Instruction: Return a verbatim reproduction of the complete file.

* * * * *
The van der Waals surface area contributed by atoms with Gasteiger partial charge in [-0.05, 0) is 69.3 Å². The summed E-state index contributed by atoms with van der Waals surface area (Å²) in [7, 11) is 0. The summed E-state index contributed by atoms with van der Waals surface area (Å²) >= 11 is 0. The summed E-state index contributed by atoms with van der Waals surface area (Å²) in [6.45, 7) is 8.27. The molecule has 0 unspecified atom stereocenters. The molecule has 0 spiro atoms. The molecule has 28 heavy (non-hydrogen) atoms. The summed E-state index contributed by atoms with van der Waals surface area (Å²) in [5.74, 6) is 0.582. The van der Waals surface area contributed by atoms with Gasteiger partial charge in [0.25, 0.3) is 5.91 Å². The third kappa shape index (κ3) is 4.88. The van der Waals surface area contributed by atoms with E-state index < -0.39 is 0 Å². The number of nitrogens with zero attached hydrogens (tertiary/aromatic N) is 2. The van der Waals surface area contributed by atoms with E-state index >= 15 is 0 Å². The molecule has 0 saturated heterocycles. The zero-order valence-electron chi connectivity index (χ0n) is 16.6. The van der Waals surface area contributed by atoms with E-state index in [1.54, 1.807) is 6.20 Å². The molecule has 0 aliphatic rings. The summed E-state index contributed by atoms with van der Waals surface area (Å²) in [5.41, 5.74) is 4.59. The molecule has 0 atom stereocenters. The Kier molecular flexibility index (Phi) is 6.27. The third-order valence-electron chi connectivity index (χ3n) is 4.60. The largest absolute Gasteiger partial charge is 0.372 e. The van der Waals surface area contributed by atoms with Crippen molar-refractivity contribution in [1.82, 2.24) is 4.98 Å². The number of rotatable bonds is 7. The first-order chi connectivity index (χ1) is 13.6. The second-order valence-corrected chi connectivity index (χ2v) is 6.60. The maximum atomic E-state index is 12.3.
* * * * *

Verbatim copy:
The van der Waals surface area contributed by atoms with Gasteiger partial charge in [-0.05, 0) is 69.3 Å². The summed E-state index contributed by atoms with van der Waals surface area (Å²) in [7, 11) is 0. The summed E-state index contributed by atoms with van der Waals surface area (Å²) >= 11 is 0. The summed E-state index contributed by atoms with van der Waals surface area (Å²) in [6.45, 7) is 8.27. The molecule has 0 unspecified atom stereocenters. The molecule has 0 spiro atoms. The molecule has 28 heavy (non-hydrogen) atoms. The summed E-state index contributed by atoms with van der Waals surface area (Å²) in [5.74, 6) is 0.582. The van der Waals surface area contributed by atoms with Gasteiger partial charge in [0.25, 0.3) is 5.91 Å². The third kappa shape index (κ3) is 4.88. The van der Waals surface area contributed by atoms with E-state index < -0.39 is 0 Å². The number of nitrogens with zero attached hydrogens (tertiary/aromatic N) is 2. The van der Waals surface area contributed by atoms with E-state index >= 15 is 0 Å². The molecule has 0 saturated heterocycles. The zero-order valence-electron chi connectivity index (χ0n) is 16.6. The van der Waals surface area contributed by atoms with E-state index in [1.54, 1.807) is 6.20 Å². The molecule has 0 aliphatic rings. The summed E-state index contributed by atoms with van der Waals surface area (Å²) in [5.41, 5.74) is 4.59. The molecule has 0 atom stereocenters. The Kier molecular flexibility index (Phi) is 6.27. The third-order valence-electron chi connectivity index (χ3n) is 4.60. The largest absolute Gasteiger partial charge is 0.372 e. The van der Waals surface area contributed by atoms with Crippen molar-refractivity contribution in [1.82, 2.24) is 4.98 Å². The number of rotatable bonds is 7. The first-order chi connectivity index (χ1) is 13.6. The second-order valence-corrected chi connectivity index (χ2v) is 6.60. The maximum atomic E-state index is 12.3.